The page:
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Researcher’s Work Advances Conservation of Wyoming Plant Species

September 22, 2011
Man standing outside
Botanist Walt Fertig's work will help preserve Wyoming's flora. (UW Photo)

New information about Wyoming's plant species and a set of tools to preserve the state's botanical heritage are provided in a Ph.D. dissertation by a University of Wyoming botany student.

Walter F. Fertig recently completed his dissertation ("Strategies for Plant Conservation in Wyoming: Distributional Modeling, Gap Analysis and Identifying Species at Risk") that addresses the conservation of Wyoming's 2,800-plus plant species. Fertig examined patterns in geographic distribution, rarity, and protection of the state's flora and provides a set of protocols for modeling the potential range of each species.

He was able to accomplish this work by compiling a checklist of the state flora through laborious updating of records in UW's Rocky Mountain Herbarium (RM) and Wyoming Natural Diversity Database (WYNDD).The RM houses the world's largest collection of Rocky Mountain plants and fungi.

WYNDD, a scientific organization that deals with species at risk, is among the units housed in the interdisciplinary Berry Biodiversity Conservation Center that fosters an understanding of biological diversity and promotes maintenance of ecological structures and processes.

From this checklist, Fertig developed a ranking system to evaluate species rarity and determine conservation priority. He says this system can be applied quickly to Wyoming's entire flora using critical but readily available criteria such as habitat specificity and plant population trends. Less than 2 percent of the state's flora ranks as extremely high or high priority for conservation attention. An additional benefit of this ranking system is to identify species in need of more research due to data deficiency.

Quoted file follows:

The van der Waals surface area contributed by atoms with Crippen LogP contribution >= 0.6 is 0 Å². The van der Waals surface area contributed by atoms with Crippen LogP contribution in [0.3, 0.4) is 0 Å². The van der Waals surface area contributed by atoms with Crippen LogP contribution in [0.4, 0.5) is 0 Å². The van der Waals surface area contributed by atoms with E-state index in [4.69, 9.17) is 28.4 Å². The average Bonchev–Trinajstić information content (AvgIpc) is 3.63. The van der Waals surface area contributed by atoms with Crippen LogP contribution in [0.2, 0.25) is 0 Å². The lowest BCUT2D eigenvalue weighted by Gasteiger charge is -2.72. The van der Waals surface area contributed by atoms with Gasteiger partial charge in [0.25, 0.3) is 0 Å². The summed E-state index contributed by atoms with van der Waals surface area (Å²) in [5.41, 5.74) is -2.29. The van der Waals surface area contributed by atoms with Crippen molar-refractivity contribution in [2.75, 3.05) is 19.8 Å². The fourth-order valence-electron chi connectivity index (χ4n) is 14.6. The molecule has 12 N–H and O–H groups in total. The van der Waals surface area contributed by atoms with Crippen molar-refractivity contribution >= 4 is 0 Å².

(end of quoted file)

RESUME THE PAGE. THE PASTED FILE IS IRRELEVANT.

"Using more than 200,000 specimen records from the RM", Fertig says, "I was able to develop habitat models to predict the potential range of a random set of 100 plant species from Wyoming. This information helps resource managers determine if suitable habitat might occur for a species of interest in their area and helps researchers assess how well species are represented in existing protected areas across the state."

This comparison is termed "gap analysis." Species falling in these "gaps" are highlighted for conservation concern.

William Reiners, a professor in the UW Department of Botany, says the capacity to pull such information together is unique in the United States because of the superb spatial data available in Wyoming,

"Walt was able to correlate habitat variables associated with individual species into a model that predicts where else those species might occur, or where they might be introduced for conservation purposes," Reiners says. "His work will be a foundation stone for the university's dedication to knowing and protecting our biological heritage through the Wyoming Natural Diversity Database and the biological conservation programs of the Berry Biodiversity Conservation Center."

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